The race director had to change the paddle from river to flatwater at the last minute due to low water levels across the state, and we were happy flew our wing paddles out with us. We also brought a hand-made pedestal foam seat from a Bellingham paddler for Scarlett to sit in on in the middle of the canoe – thanks Edoh! Brent was able to brace his legs against the back of the pedestal for more power during the paddle, and despite the normal sitting butt numbness, the stage went well. We learned later that we were the fastest team on the water winning the “Blazing Paddles” award in 2:19. However, while we were blazing along, the sun was also blazing down on us…
After the canoe paddle, we were back on the bike heading towards Wilson Creek and TA 3. This was during the heat of the day and we were all feeling the affects of dehydration and heat. To add insult to our heat stress, there were many sunbathers lying on the rock slabs along the beautiful creek. The highlight of this section was the single track up to a CP 8, where upon arrival we all had to paint a fingernail purple to prove all team member had completed the out and back. Brent got carried away and painted three nails!
At the TA, we would have to complete two orienteering “O” courses. One course was completely on foot, and the second course was with “Two bikes”. We opted for the longer on-foot O-course first. From the TA, we headed straight uphill towards CP 9. We tried to rehydrate filling our Katadyn BeFree bottles in every stream we saw, and splash water on our heads to cool our boiling brains. We opted to do the bushwack between CP 9 and CP 10. Dusty determined it would cut the distance down to about ¼ of the distance we would take on trail. And worst case, if we got hung up in some dense Rhododendron – it shouldn’t take us any longer than the trail. Luckily for us, we found an old road grade above us and a quick path down to CP 10! After that we were all on trail to the remaining CPs. We continued to push hard for this leg, power-hiking the ups and running the downs and with this effort we collected the fastest split on the O-course.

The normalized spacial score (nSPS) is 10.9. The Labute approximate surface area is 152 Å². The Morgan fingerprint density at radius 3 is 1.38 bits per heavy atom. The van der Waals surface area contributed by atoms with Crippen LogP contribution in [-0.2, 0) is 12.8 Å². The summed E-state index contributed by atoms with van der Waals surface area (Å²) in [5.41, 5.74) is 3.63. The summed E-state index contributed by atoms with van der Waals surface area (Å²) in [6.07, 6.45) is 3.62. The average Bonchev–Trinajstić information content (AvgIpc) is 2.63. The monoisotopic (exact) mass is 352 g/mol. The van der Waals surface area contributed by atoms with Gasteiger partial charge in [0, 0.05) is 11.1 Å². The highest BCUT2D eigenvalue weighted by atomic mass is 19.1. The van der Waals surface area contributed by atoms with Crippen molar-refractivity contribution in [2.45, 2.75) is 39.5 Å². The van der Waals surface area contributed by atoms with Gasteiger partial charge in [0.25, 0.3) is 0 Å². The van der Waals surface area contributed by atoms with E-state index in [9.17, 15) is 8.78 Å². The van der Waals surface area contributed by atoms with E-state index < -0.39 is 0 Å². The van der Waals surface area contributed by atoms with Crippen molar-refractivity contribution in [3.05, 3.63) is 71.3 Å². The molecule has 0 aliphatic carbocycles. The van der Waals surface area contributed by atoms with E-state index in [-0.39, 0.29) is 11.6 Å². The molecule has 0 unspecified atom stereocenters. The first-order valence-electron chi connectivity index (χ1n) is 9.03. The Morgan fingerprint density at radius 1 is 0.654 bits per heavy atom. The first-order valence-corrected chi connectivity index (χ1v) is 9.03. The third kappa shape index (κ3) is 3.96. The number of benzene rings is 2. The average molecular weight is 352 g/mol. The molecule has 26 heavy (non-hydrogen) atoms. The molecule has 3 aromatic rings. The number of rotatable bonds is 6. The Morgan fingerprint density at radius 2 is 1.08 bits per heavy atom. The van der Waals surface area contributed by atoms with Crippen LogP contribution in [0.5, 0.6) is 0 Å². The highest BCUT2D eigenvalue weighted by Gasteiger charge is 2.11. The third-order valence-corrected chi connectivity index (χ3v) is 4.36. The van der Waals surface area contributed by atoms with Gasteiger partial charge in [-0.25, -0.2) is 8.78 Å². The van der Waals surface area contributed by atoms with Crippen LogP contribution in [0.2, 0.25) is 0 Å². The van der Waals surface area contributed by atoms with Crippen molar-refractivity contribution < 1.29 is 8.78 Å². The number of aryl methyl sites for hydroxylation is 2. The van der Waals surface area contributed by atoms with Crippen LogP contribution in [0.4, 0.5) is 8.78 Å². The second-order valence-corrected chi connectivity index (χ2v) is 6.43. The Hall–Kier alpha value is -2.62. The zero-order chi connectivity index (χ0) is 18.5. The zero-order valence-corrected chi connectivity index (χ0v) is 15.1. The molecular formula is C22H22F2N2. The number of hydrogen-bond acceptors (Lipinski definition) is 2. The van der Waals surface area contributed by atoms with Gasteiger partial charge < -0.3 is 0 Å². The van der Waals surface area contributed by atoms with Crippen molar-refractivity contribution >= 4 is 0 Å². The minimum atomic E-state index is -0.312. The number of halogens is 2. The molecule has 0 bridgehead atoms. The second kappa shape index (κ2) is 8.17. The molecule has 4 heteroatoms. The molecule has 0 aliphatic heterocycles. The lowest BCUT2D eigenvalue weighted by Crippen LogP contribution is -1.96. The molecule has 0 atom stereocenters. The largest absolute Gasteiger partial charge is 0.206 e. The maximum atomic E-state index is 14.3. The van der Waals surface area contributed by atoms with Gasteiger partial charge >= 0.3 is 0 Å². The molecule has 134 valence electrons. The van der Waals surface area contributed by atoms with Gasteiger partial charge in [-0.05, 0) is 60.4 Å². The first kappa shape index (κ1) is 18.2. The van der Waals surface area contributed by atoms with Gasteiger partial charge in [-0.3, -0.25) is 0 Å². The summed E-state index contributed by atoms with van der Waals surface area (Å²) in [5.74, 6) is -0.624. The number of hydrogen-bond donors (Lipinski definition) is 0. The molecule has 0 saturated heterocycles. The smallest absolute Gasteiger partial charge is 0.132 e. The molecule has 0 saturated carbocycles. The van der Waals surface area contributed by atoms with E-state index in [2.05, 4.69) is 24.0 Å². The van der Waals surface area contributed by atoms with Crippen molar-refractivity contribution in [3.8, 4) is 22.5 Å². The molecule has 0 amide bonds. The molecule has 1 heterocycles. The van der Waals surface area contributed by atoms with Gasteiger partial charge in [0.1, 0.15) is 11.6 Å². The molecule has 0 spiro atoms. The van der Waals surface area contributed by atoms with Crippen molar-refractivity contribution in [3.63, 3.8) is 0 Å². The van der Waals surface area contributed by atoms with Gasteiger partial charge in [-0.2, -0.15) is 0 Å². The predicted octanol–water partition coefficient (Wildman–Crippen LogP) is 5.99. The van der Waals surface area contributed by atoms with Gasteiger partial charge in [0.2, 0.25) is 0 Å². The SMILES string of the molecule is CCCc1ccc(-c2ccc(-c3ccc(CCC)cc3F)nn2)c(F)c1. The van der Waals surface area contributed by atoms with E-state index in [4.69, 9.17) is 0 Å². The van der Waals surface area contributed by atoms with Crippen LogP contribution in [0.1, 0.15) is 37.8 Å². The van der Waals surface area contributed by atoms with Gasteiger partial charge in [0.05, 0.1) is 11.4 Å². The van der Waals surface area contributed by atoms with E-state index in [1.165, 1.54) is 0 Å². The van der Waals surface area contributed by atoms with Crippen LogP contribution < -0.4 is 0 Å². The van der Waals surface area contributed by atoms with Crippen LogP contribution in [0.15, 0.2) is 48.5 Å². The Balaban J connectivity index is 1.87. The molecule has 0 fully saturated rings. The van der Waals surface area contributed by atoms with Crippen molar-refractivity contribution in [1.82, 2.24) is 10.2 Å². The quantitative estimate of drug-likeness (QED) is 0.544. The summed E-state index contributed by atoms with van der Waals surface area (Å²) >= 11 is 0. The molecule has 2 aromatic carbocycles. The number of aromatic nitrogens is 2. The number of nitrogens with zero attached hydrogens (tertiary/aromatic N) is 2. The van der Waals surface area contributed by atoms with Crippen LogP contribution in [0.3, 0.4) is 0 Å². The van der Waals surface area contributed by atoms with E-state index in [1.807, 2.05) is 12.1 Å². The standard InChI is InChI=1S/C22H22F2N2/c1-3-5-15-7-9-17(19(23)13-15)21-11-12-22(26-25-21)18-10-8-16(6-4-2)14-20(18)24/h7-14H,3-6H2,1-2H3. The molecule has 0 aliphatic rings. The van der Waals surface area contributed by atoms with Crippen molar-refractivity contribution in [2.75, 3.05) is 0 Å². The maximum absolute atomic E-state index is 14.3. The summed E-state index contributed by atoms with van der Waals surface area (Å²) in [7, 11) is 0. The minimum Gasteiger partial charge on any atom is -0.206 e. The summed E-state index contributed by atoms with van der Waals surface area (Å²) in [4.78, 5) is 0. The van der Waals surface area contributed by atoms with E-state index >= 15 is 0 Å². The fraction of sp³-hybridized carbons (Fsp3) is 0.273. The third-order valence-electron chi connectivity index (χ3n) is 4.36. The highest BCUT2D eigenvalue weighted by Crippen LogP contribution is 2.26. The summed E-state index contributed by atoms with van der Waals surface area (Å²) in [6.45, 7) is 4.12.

We arrived back at the Wilson Creek TA at the same time that Rootstock Racing (the defending USARA National Champions two years in a row) was completing the “Two Bikes” section. We were unsure what that meant for how close ahead or behind them now, so we continued to keep up the pace. Nightfall was just upon us.
For the “Two bikes” section we had to collect 4 CPs, all located off of gravel roads and do this with the three of us staying within 30 meters of each other with only two of our bikes. We opted to wear our running shoes and take Scarlett’s and Brent’s bikes. Our strategy for the two bikes section was as follows:
1) for flat or really bumpy downhill roads: the bike-less one passes their pack off to a rider and runs alongside the bikes,
2) for uphills: bike-less one keeps his pack and hikes or jogs alongside the bikers,